mountain stream swimming

The Paleo-Living Balance of Us Bodies

As much attention as “paleo” has received as the latest fad diet, the people who are looking into its basic tenet as a guide to what a human is meant to experience – how we are to live, not just to eat – are much fewer.

It may be understandable only too easily.

Do you want us to go back to the Stone Age?!?” is a popular reaction to e.g. environmentalists’ calls for degrowth and to remember lessons from earlier times, after all – and surely we wouldn’t want to literally live like cavemen.

That said, if you believe that maybe we are not physiologically well-adapted to eating modern foodstuffs (yet), it is all the more likely that we are not adapted to many other modern conditions.

At most about a century of artificial light, for example, has not changed billions of years of the evolution of life under the rhythms of day and night.
The question of how natural rhythms, artificial light, and our modern sleep patterns interact has, indeed, received quite some attention (just not under the label of paleo, probably for the better)…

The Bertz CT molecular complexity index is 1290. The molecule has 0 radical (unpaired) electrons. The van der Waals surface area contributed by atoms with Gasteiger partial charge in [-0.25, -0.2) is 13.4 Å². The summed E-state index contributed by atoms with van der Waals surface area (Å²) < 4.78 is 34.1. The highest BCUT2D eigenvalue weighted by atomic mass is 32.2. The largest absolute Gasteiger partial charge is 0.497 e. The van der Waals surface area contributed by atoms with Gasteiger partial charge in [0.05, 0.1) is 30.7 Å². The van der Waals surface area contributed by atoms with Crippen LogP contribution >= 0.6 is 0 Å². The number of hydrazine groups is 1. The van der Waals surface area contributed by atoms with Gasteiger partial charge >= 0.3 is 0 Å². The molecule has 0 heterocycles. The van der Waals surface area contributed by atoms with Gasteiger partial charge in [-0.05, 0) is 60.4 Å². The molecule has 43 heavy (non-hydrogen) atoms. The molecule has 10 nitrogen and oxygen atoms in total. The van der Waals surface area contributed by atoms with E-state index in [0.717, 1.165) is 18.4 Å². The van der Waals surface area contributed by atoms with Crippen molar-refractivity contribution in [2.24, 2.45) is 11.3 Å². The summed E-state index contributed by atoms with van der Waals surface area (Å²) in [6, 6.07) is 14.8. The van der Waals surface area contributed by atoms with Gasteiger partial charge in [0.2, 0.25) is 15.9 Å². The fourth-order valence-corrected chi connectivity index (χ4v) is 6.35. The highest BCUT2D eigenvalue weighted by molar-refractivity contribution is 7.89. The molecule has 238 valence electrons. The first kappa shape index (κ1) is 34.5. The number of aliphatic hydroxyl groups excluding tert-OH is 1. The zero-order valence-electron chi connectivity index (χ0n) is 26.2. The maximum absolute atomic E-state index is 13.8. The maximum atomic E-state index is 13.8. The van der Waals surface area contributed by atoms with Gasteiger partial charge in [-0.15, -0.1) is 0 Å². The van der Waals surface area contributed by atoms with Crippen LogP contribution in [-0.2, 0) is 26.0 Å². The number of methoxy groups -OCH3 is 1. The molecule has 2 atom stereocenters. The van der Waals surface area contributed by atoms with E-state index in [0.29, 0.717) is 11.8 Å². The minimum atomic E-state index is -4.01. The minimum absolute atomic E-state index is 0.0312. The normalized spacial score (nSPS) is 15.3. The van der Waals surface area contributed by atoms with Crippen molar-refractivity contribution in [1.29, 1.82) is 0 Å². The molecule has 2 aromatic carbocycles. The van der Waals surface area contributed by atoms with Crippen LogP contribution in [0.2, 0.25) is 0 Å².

It may well be, however, that these relationships go even deeper and that they show us to be misunderstanding the balances we need.

Sugar Spikes

One of the arguments around the paleo diet (and others), for example, seems to be that blood sugar needs to be kept low and constant.

Eat with too much sugar and your blood sugar will suddenly rise, your insulin levels will spike a bit later to get that sugar out of your blood stream, and low blood sugar and the desire to eat again will follow. Keep that up too long and low insulin sensitivity will follow; you’ll be on the path to metabolic syndrome, the argument goes.

Parts of that reasoning are likely to be true, and fructose (fruit sugar) may well play a particularly dangerous role in all of that – but if we look at what is normal for a human being (which, mind you, does not have to translate into “what is good/healthy in the long term”), then it certainly is to have blood sugar spikes at times, even from fruits and their sugar: Whenever fruits were in season and available, you can be sure that people ate them.

En masse.


The problem is, perhaps, not so much with the ingestion of sugar in and of itself but in the lack of this dynamic balance between times with an excess and (many more) times without.

Nowadays, after all, all we tend to have are times of excess.